Crook Peak, Somerset


★★★★★

Summit of Crook Peak
Barton Hill

The westernmost and most mountainous of the six main peaks in the Mendip Hills; a conical summit topped by limestone exposures, overlooking the Somerset Levels and the Bristol Channel coastline
Management
Location
Along Webbington Road, near Compton Bishop
Walk
3.7 mile loop, including the adjacent summits of Compton Hill, Barton Hill and Wavering Down
Photo Tour (17 images)
Crook Peak is the westernmost of the six main summits of the Mendip Hills and while not the highest, presents the most mountainous appearance, formed of a jagged outcrop of inclined limestone strata, surrounded by piles of boulders. The peak lies at the centre of a belt of uncultivated land that extends eastwards to encompass the neighbouring summits of Compton Hill, Barton Hill and Wavering Down, before sloping down to a valley, which provides a course for the A38. Most of the rest of the Mendips are partly bounded by walls and hedges; the only other significant areas of open terrain are around Cheddar Gorge, and at Black Down. Views from Crook Peak stretch a long way in all directions, to the Quantock Hills in the west, across the Bristol Channel to south Wales, east all along the Mendips and south over the Somerset Levels.

The top of the 628 foot peak can be reached by only a short walk, 0.8 miles, the usual start point being a layby along Webbington Road to the south; up to a sloping ridgeline then along this to the summit, but more of the western Mendips can be seen by continuing eastwards, over the three nearby hills and returning across the valley below, site of the small village of Compton Bishop - a 3.7 mile loop. The hills are mostly covered by grass, bracken, gorse, heather and brambles, plus a good selection of spring/summer wildflowers, and just a few patches of woodland, one, southeast of the main summit, concealing several short caves.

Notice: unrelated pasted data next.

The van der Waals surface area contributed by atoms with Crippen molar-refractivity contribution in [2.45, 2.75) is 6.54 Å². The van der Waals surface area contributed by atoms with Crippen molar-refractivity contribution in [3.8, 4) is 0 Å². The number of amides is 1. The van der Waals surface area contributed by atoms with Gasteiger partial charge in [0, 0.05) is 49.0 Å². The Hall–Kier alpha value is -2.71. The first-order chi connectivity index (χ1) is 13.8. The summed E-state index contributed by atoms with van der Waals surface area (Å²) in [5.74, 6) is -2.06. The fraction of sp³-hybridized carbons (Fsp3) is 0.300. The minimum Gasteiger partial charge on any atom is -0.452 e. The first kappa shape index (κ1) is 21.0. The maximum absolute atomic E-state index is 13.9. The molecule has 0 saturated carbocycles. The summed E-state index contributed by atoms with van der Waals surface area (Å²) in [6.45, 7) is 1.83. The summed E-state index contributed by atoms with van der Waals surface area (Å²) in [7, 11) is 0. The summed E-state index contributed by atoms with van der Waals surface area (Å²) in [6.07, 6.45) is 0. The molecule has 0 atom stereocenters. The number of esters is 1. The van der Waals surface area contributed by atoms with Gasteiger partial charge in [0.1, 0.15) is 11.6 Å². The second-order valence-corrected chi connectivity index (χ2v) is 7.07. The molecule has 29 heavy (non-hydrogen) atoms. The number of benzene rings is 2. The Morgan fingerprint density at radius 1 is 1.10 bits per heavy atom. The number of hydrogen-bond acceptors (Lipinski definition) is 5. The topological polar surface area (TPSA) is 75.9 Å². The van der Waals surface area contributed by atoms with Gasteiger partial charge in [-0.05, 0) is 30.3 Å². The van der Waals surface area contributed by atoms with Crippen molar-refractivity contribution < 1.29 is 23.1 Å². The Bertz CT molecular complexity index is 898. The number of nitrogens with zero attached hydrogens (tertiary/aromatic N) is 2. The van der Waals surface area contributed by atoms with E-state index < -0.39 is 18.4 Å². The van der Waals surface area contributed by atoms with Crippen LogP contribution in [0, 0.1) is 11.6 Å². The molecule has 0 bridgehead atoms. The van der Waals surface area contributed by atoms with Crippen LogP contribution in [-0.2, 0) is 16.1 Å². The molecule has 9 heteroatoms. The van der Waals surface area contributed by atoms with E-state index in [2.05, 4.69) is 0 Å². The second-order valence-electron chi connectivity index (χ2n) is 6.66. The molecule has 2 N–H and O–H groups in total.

The Peak


There are several access points near Crook Peak, including along the minor lane that curves round the west side, but Webbington Road is the most used approach. The layby along this road is 120 feet up the side of the hill, already high enough to have good views southwards, over the Levels. The path heads northwest, soon passing beyond a thin belt of trees and up to a junction on the crest of a ridge; from here the summit is a little over half a mile away, climbing with a steady though not too steep gradient. The ground is all grassy at first, dotted with a few bushes, while higher up are some rocky patches. The top of the peak has some quite extensive outcrops of carboniferous limestone, coloured grey to pale brown, the strata angled at about 30 degrees. The northeast side forms a small cliff, providing shelter from the often very strong westerly winds.



Continuation Loop


The onwards path slopes down a little to a five-way junction; three of the routes descend, and the other (now the West Mendip Way) continues over the high ground, alongside a recently-restored section of dry stone wall, up to the minor, grassy highpoint of Compton Hill, round the head of a valley to Barton Hill then up a little more to the extended summit of Wavering Down (690 feet), the far side of which has views of Cheddar Reservoir and the hills around Cheddar Gorge. The main path drops slowly down towards Cross Plain and the A38, while several lesser routes descend the steeper slopes to the south, meeting another path that angles to the southwest, aiming for a patch of woodland. On the far side of the trees, the path crosses two fields and meets a country lane at the edge of Compton Bishop, from where the parking area is 0.7 miles away, partly on Webbington Road. A short and worthwhile diversion is to leave this road a quarter of a mile before the layby, following the lower end of the Crook Peak ridgeline path, through wooded ground. Either side of the path are two short caves - Sandy Cave on the east side, a relatively small opening near the top of the ridge, beside an old quarry, and Denny's Hole to the west, this a larger, deeper cavern with a slippery mud slope at its entrance.